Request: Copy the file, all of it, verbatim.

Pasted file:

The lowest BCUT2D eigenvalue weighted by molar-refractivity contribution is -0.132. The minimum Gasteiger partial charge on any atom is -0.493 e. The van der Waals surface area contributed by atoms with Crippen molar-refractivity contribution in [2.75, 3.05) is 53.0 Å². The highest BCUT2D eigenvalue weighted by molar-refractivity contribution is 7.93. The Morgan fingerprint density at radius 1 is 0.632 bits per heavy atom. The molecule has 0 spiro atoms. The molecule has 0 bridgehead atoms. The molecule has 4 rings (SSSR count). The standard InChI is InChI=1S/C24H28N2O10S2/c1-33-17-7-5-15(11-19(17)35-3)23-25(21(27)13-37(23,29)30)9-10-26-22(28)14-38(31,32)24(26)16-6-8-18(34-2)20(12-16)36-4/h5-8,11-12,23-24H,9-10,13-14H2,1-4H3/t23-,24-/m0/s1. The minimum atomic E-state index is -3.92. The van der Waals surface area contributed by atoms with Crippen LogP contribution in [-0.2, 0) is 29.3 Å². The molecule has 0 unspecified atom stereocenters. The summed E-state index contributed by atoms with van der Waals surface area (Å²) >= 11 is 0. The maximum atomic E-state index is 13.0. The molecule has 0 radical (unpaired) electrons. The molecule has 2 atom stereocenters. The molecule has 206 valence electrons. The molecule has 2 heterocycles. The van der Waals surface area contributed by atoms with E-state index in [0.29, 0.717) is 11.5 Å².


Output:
The lowest BCUT2D eigenvalue weighted by molar-refractivity contribution is -0.132. The minimum Gasteiger partial charge on any atom is -0.493 e. The van der Waals surface area contributed by atoms with Crippen molar-refractivity contribution in [2.75, 3.05) is 53.0 Å². The highest BCUT2D eigenvalue weighted by molar-refractivity contribution is 7.93. The Morgan fingerprint density at radius 1 is 0.632 bits per heavy atom. The molecule has 0 spiro atoms. The molecule has 0 bridgehead atoms. The molecule has 4 rings (SSSR count). The standard InChI is InChI=1S/C24H28N2O10S2/c1-33-17-7-5-15(11-19(17)35-3)23-25(21(27)13-37(23,29)30)9-10-26-22(28)14-38(31,32)24(26)16-6-8-18(34-2)20(12-16)36-4/h5-8,11-12,23-24H,9-10,13-14H2,1-4H3/t23-,24-/m0/s1. The minimum atomic E-state index is -3.92. The van der Waals surface area contributed by atoms with Crippen LogP contribution in [-0.2, 0) is 29.3 Å². The molecule has 0 unspecified atom stereocenters. The summed E-state index contributed by atoms with van der Waals surface area (Å²) >= 11 is 0. The maximum atomic E-state index is 13.0. The molecule has 0 radical (unpaired) electrons. The molecule has 2 atom stereocenters. The molecule has 206 valence electrons. The molecule has 2 heterocycles. The van der Waals surface area contributed by atoms with E-state index in [0.29, 0.717) is 11.5 Å².